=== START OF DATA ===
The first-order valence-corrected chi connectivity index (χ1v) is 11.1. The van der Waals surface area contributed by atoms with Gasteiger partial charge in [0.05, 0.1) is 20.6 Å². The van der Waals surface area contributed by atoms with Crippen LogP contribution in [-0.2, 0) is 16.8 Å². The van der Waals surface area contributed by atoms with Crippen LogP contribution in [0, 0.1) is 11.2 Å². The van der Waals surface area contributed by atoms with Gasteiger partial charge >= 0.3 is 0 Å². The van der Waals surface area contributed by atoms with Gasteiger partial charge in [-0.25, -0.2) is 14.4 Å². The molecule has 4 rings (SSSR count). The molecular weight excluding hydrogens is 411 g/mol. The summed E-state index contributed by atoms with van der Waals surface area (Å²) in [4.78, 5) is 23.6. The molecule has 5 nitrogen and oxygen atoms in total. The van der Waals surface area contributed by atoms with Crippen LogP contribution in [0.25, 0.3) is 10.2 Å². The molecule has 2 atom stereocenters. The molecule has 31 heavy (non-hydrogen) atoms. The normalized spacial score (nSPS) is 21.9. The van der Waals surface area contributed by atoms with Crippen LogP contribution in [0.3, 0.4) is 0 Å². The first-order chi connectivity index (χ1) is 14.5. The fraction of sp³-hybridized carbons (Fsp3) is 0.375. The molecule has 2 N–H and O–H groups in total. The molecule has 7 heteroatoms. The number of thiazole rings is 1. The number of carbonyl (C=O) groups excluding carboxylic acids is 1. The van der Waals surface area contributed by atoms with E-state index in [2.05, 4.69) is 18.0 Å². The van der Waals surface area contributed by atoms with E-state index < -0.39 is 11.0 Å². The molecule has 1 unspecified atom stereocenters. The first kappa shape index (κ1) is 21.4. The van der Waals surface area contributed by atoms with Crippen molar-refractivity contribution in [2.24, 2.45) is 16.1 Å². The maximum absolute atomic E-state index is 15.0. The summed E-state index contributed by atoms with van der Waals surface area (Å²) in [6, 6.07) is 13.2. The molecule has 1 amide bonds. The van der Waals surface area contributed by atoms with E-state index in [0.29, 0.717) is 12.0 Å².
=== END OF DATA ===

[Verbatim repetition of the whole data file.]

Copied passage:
The first-order valence-corrected chi connectivity index (χ1v) is 11.1. The van der Waals surface area contributed by atoms with Gasteiger partial charge in [0.05, 0.1) is 20.6 Å². The van der Waals surface area contributed by atoms with Crippen LogP contribution in [-0.2, 0) is 16.8 Å². The van der Waals surface area contributed by atoms with Crippen LogP contribution in [0, 0.1) is 11.2 Å². The van der Waals surface area contributed by atoms with Gasteiger partial charge >= 0.3 is 0 Å². The van der Waals surface area contributed by atoms with Gasteiger partial charge in [-0.25, -0.2) is 14.4 Å². The molecule has 4 rings (SSSR count). The molecular weight excluding hydrogens is 411 g/mol. The summed E-state index contributed by atoms with van der Waals surface area (Å²) in [4.78, 5) is 23.6. The molecule has 5 nitrogen and oxygen atoms in total. The van der Waals surface area contributed by atoms with Crippen LogP contribution in [0.25, 0.3) is 10.2 Å². The molecule has 2 atom stereocenters. The molecule has 31 heavy (non-hydrogen) atoms. The normalized spacial score (nSPS) is 21.9. The van der Waals surface area contributed by atoms with Crippen LogP contribution in [0.3, 0.4) is 0 Å². The first-order chi connectivity index (χ1) is 14.5. The fraction of sp³-hybridized carbons (Fsp3) is 0.375. The molecule has 2 N–H and O–H groups in total. The molecule has 7 heteroatoms. The number of thiazole rings is 1. The number of carbonyl (C=O) groups excluding carboxylic acids is 1. The van der Waals surface area contributed by atoms with E-state index in [2.05, 4.69) is 18.0 Å². The van der Waals surface area contributed by atoms with E-state index < -0.39 is 11.0 Å². The molecule has 1 unspecified atom stereocenters. The first kappa shape index (κ1) is 21.4. The van der Waals surface area contributed by atoms with Crippen molar-refractivity contribution in [2.24, 2.45) is 16.1 Å². The maximum absolute atomic E-state index is 15.0. The summed E-state index contributed by atoms with van der Waals surface area (Å²) in [6, 6.07) is 13.2. The molecule has 1 amide bonds. The van der Waals surface area contributed by atoms with E-state index in [0.29, 0.717) is 12.0 Å².